A Higher Risk of Skin Cancer if you Have Crohn’s or UC?

Summer is in full swing and so I thought it would be the perfect time to talk about the risks of skin cancer in patients who have inflammatory bowel disease.

If you ask anyone that spends a decent amount of time with me they’ll tell you that I’m a sunscreen addict. I wear it every day, even during the winter here in the midwest. I must admit that I do this more because I’m afraid of premature aging (yep, I’m nuts!) but I also do it because having Crohn’s disease puts me at a higher risk for getting skin cancer.

Yes, you read that right. You are at a higher risk of getting skin cancer if you have Crohn’s disease or ulcerative colitis. The good news is that the risk is only slightly higher in people who have IBD compared to the general public, and there are things you can do to protect yourself. The risk does increase a bit more for patients treated with a thiopurine (Imuran and 6MP) or an anti-TNF biologic.

The Scoop on IBD and Skin Cancer:

  • Both patients with Crohn’s disease and ulcerative colitis are at a slightly higher risk of getting skin cancer compared to the general public.
  • Patients who have Crohn’s disease have a higher risk compared to those with ulcerative colitis.
  • Immunosuppression increases the risk of both melanoma and non-melanoma skin cancer.
  • IBD patients treated with Imuran or 6MP were at a greater risk for developing non-melanoma skin cancer and patients treated with anti-TNF biologics were at greater risk for developing melanoma skin cancer.

What Else Puts you At Risk?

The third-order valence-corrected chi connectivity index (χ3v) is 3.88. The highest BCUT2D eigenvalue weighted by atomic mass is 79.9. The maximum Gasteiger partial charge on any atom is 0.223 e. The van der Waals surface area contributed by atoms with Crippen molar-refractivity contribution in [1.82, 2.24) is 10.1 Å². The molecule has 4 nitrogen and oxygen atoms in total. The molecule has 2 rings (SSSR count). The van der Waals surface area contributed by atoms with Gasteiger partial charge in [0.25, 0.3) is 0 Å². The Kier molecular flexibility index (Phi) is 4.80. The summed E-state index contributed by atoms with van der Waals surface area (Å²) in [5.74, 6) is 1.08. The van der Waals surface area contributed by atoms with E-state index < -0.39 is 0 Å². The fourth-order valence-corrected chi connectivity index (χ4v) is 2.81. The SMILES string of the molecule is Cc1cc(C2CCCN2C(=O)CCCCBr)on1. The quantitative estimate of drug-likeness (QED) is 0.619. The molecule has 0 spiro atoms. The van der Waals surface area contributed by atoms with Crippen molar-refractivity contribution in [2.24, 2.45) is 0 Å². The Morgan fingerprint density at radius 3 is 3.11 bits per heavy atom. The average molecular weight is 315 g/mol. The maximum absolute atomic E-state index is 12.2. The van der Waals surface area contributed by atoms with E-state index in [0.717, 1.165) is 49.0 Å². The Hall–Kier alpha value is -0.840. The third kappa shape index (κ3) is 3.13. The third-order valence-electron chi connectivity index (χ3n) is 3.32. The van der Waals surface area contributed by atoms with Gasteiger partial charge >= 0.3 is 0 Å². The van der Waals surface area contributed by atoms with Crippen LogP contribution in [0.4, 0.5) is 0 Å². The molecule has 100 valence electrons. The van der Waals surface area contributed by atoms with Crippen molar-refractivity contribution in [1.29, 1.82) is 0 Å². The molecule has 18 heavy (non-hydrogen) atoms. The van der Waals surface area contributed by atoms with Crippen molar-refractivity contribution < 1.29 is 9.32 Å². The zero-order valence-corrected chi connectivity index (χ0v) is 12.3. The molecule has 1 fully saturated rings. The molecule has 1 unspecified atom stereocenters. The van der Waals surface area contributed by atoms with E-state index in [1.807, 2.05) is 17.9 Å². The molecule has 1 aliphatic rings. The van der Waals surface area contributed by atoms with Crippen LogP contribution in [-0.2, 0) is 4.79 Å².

The CDC lists the following as putting you at a higher risk for developing skin cancer:

  • A lighter natural skin color.
  • Family history of skin cancer.
  • A personal history of skin cancer.
  • Exposure to the sun through work and play.
  • A history of sunburns, especially early in life.
  • A history of indoor tanning.
  • Skin that burns, freckles, reddens easily, or becomes painful in the sun.
  • Blue or green eyes.
  • Blond or red hair.
  • Certain types and a large number of moles.

CD004

I love the sun! However I am at a greater risk for skin cancer due to my blonde hair, blue eyes, freckles, family history of skin cancer, sunburns during childhood, having Crohn’s disease and being immunosuppressed. You better believe I wear my sunscreen!

What Should You Do?

  • See a dermatologist yearly to check your body for skin cancer. It is important to take note of any new spots or changes in appearance of existing spots and bring them up to your doctor.
  • The American Academy of Dermatology recommends using a broad spectrum UVA and UVB sunscreen with an SPF of 30 or higher for patients who are immune suppressed.
  • Reapply sunscreen every 2 hours and immediately after swimming or activity that causes excessive sweating.
  • Do not use tanning beds. Indoor tanning exposes you to both UVA and UVB rays that can damage skin and cause skin cancer.
  • Wear hats, sunglasses, and clothes that cover your arms and legs.

One thing to consider is that the sun is a good source of vitamin D, something that several patients with inflammatory bowel disease are deficient in. Now that you are armed with the above information and will be doing a great job at protecting yourself from the sun’s harmful rays, you may be lacking more in vitamin D. Make sure you have your GI check your levels and recommend appropriate treatment. The safest way to get vitamin D is through your diet.

Conclusion:

Having IBD increases your risk of getting skin cancer and that risk increases a bit more in patients treated with thiopurines or biologics. With careful monitoring and taking steps to protect yourself from the sun you should be able to protect yourself. Talk more about IBD and the risk of skin cancer with your GI and make sure you are having your skin checked by a dermatologist.

This article represents the opinions, thoughts, and experiences of the author; none of this content has been paid for by any advertiser. The InflammatoryBowelDisease.net team does not recommend or endorse any products or treatments discussed herein. Learn more about how we maintain editorial integrity here.
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